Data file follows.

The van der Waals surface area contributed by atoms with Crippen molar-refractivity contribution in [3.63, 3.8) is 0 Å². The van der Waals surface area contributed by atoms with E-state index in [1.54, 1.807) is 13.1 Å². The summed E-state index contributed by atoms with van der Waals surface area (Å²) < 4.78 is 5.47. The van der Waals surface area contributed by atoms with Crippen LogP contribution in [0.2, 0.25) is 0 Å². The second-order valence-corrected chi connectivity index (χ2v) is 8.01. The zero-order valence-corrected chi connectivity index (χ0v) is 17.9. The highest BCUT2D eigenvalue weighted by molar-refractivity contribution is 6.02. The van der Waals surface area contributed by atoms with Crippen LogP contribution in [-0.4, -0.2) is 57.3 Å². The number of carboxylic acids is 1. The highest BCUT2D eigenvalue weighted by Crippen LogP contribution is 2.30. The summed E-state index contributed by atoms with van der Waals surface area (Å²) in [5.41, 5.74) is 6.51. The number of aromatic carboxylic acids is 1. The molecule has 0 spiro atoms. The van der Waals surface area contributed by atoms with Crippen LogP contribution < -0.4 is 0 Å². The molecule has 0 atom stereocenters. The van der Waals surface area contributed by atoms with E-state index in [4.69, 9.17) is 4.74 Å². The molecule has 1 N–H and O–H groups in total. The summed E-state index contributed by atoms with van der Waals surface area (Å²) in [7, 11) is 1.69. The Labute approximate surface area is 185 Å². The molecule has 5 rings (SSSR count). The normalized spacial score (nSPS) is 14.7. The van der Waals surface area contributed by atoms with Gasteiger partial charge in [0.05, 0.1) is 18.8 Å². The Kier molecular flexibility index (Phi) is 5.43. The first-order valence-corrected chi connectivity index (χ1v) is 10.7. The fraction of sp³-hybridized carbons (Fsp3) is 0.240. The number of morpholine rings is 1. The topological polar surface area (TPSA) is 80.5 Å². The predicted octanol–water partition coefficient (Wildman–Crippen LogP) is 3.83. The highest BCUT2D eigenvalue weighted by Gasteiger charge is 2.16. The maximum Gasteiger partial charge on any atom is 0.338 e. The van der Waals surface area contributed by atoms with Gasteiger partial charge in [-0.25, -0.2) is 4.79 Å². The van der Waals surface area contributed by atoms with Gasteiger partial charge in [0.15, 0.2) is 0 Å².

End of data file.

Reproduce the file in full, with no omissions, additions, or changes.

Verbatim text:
The van der Waals surface area contributed by atoms with Crippen molar-refractivity contribution in [3.63, 3.8) is 0 Å². The van der Waals surface area contributed by atoms with E-state index in [1.54, 1.807) is 13.1 Å². The summed E-state index contributed by atoms with van der Waals surface area (Å²) < 4.78 is 5.47. The van der Waals surface area contributed by atoms with Crippen LogP contribution in [0.2, 0.25) is 0 Å². The second-order valence-corrected chi connectivity index (χ2v) is 8.01. The zero-order valence-corrected chi connectivity index (χ0v) is 17.9. The highest BCUT2D eigenvalue weighted by molar-refractivity contribution is 6.02. The van der Waals surface area contributed by atoms with Crippen LogP contribution in [-0.4, -0.2) is 57.3 Å². The number of carboxylic acids is 1. The highest BCUT2D eigenvalue weighted by Crippen LogP contribution is 2.30. The summed E-state index contributed by atoms with van der Waals surface area (Å²) in [5.41, 5.74) is 6.51. The number of aromatic carboxylic acids is 1. The molecule has 0 spiro atoms. The van der Waals surface area contributed by atoms with Crippen LogP contribution < -0.4 is 0 Å². The molecule has 0 atom stereocenters. The van der Waals surface area contributed by atoms with E-state index in [4.69, 9.17) is 4.74 Å². The molecule has 1 N–H and O–H groups in total. The summed E-state index contributed by atoms with van der Waals surface area (Å²) in [7, 11) is 1.69. The Labute approximate surface area is 185 Å². The molecule has 5 rings (SSSR count). The normalized spacial score (nSPS) is 14.7. The van der Waals surface area contributed by atoms with Gasteiger partial charge in [0.05, 0.1) is 18.8 Å². The Kier molecular flexibility index (Phi) is 5.43. The first-order valence-corrected chi connectivity index (χ1v) is 10.7. The fraction of sp³-hybridized carbons (Fsp3) is 0.240. The number of morpholine rings is 1. The topological polar surface area (TPSA) is 80.5 Å². The predicted octanol–water partition coefficient (Wildman–Crippen LogP) is 3.83. The highest BCUT2D eigenvalue weighted by Gasteiger charge is 2.16. The maximum Gasteiger partial charge on any atom is 0.338 e. The van der Waals surface area contributed by atoms with Gasteiger partial charge in [-0.25, -0.2) is 4.79 Å². The van der Waals surface area contributed by atoms with Gasteiger partial charge in [0.15, 0.2) is 0 Å².